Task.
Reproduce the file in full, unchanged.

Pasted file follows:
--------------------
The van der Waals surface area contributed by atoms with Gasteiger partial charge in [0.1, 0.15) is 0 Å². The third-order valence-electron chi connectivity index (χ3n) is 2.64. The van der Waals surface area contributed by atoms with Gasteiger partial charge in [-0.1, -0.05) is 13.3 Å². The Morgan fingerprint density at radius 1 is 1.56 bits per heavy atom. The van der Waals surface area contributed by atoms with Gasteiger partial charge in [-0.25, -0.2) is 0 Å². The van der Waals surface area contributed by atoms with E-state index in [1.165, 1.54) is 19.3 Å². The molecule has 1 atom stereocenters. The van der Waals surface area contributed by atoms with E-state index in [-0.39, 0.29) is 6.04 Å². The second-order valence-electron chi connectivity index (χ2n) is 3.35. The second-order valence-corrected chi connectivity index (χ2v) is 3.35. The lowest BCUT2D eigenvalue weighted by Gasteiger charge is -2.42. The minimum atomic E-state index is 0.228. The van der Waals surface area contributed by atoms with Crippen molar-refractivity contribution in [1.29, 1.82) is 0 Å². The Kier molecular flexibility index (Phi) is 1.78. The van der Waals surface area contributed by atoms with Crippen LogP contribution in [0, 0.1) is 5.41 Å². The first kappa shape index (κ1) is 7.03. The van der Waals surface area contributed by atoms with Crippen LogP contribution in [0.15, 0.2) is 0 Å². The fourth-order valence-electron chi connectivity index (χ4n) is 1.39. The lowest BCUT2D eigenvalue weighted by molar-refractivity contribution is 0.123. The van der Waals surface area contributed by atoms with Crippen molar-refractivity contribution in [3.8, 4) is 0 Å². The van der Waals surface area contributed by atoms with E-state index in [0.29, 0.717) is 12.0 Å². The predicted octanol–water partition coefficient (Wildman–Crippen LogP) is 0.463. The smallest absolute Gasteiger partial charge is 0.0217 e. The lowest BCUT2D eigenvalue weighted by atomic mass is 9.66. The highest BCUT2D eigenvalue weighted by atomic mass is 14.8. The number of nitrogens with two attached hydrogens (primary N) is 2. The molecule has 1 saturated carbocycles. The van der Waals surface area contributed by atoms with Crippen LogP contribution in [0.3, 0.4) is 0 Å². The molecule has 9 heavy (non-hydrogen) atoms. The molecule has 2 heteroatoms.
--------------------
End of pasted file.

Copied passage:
The van der Waals surface area contributed by atoms with Gasteiger partial charge in [0.1, 0.15) is 0 Å². The third-order valence-electron chi connectivity index (χ3n) is 2.64. The van der Waals surface area contributed by atoms with Gasteiger partial charge in [-0.1, -0.05) is 13.3 Å². The Morgan fingerprint density at radius 1 is 1.56 bits per heavy atom. The van der Waals surface area contributed by atoms with Gasteiger partial charge in [-0.25, -0.2) is 0 Å². The van der Waals surface area contributed by atoms with E-state index in [1.165, 1.54) is 19.3 Å². The molecule has 1 atom stereocenters. The van der Waals surface area contributed by atoms with E-state index in [-0.39, 0.29) is 6.04 Å². The second-order valence-electron chi connectivity index (χ2n) is 3.35. The second-order valence-corrected chi connectivity index (χ2v) is 3.35. The lowest BCUT2D eigenvalue weighted by Gasteiger charge is -2.42. The minimum atomic E-state index is 0.228. The van der Waals surface area contributed by atoms with Crippen molar-refractivity contribution in [1.29, 1.82) is 0 Å². The Kier molecular flexibility index (Phi) is 1.78. The van der Waals surface area contributed by atoms with Crippen LogP contribution in [0, 0.1) is 5.41 Å². The first kappa shape index (κ1) is 7.03. The van der Waals surface area contributed by atoms with Crippen LogP contribution in [0.15, 0.2) is 0 Å². The fourth-order valence-electron chi connectivity index (χ4n) is 1.39. The lowest BCUT2D eigenvalue weighted by molar-refractivity contribution is 0.123. The van der Waals surface area contributed by atoms with Crippen molar-refractivity contribution in [3.8, 4) is 0 Å². The van der Waals surface area contributed by atoms with E-state index in [0.29, 0.717) is 12.0 Å². The predicted octanol–water partition coefficient (Wildman–Crippen LogP) is 0.463. The smallest absolute Gasteiger partial charge is 0.0217 e. The lowest BCUT2D eigenvalue weighted by atomic mass is 9.66. The highest BCUT2D eigenvalue weighted by atomic mass is 14.8. The number of nitrogens with two attached hydrogens (primary N) is 2. The molecule has 1 saturated carbocycles. The van der Waals surface area contributed by atoms with Crippen LogP contribution in [0.3, 0.4) is 0 Å². The molecule has 9 heavy (non-hydrogen) atoms. The molecule has 2 heteroatoms.